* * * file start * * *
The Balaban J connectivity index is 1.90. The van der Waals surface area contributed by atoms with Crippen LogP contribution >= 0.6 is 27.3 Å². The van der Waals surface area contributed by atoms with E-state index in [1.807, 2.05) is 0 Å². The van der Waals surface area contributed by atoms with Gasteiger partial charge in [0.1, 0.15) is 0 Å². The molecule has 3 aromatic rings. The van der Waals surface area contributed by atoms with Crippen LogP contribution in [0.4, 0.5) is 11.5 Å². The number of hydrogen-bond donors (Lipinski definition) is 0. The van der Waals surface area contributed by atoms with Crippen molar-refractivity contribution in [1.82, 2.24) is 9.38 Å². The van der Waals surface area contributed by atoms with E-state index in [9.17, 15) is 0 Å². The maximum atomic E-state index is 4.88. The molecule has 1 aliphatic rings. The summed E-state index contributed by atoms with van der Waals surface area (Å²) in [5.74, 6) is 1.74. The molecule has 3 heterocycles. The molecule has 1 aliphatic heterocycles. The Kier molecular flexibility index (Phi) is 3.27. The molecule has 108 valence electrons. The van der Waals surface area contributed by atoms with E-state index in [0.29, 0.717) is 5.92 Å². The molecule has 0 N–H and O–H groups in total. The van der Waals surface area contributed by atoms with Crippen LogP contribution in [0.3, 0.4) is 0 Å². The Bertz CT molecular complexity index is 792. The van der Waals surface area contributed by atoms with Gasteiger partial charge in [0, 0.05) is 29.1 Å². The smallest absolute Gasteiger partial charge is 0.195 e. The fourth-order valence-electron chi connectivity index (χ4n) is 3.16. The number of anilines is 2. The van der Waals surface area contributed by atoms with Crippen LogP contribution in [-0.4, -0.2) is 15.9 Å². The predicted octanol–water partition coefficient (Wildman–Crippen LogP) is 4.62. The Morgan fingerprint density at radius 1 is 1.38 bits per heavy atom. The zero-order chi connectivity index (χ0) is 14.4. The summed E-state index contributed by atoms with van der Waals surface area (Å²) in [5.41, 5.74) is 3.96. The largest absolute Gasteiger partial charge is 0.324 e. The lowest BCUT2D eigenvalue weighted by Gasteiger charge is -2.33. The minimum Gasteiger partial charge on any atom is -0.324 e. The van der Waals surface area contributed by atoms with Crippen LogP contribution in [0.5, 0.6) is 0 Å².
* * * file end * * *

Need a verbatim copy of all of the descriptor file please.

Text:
The Balaban J connectivity index is 1.90. The van der Waals surface area contributed by atoms with Crippen LogP contribution >= 0.6 is 27.3 Å². The van der Waals surface area contributed by atoms with E-state index in [1.807, 2.05) is 0 Å². The van der Waals surface area contributed by atoms with Gasteiger partial charge in [0.1, 0.15) is 0 Å². The molecule has 3 aromatic rings. The van der Waals surface area contributed by atoms with Crippen LogP contribution in [0.4, 0.5) is 11.5 Å². The number of hydrogen-bond donors (Lipinski definition) is 0. The van der Waals surface area contributed by atoms with Crippen molar-refractivity contribution in [1.82, 2.24) is 9.38 Å². The van der Waals surface area contributed by atoms with E-state index in [9.17, 15) is 0 Å². The maximum atomic E-state index is 4.88. The molecule has 1 aliphatic rings. The summed E-state index contributed by atoms with van der Waals surface area (Å²) in [5.74, 6) is 1.74. The molecule has 3 heterocycles. The molecule has 1 aliphatic heterocycles. The Kier molecular flexibility index (Phi) is 3.27. The molecule has 108 valence electrons. The van der Waals surface area contributed by atoms with E-state index in [0.29, 0.717) is 5.92 Å². The molecule has 0 N–H and O–H groups in total. The van der Waals surface area contributed by atoms with Crippen LogP contribution in [0.3, 0.4) is 0 Å². The Bertz CT molecular complexity index is 792. The van der Waals surface area contributed by atoms with Gasteiger partial charge in [0, 0.05) is 29.1 Å². The smallest absolute Gasteiger partial charge is 0.195 e. The fourth-order valence-electron chi connectivity index (χ4n) is 3.16. The number of anilines is 2. The van der Waals surface area contributed by atoms with Crippen LogP contribution in [-0.4, -0.2) is 15.9 Å². The predicted octanol–water partition coefficient (Wildman–Crippen LogP) is 4.62. The Morgan fingerprint density at radius 1 is 1.38 bits per heavy atom. The zero-order chi connectivity index (χ0) is 14.4. The summed E-state index contributed by atoms with van der Waals surface area (Å²) in [5.41, 5.74) is 3.96. The largest absolute Gasteiger partial charge is 0.324 e. The lowest BCUT2D eigenvalue weighted by Gasteiger charge is -2.33. The minimum Gasteiger partial charge on any atom is -0.324 e. The van der Waals surface area contributed by atoms with Crippen LogP contribution in [0.5, 0.6) is 0 Å².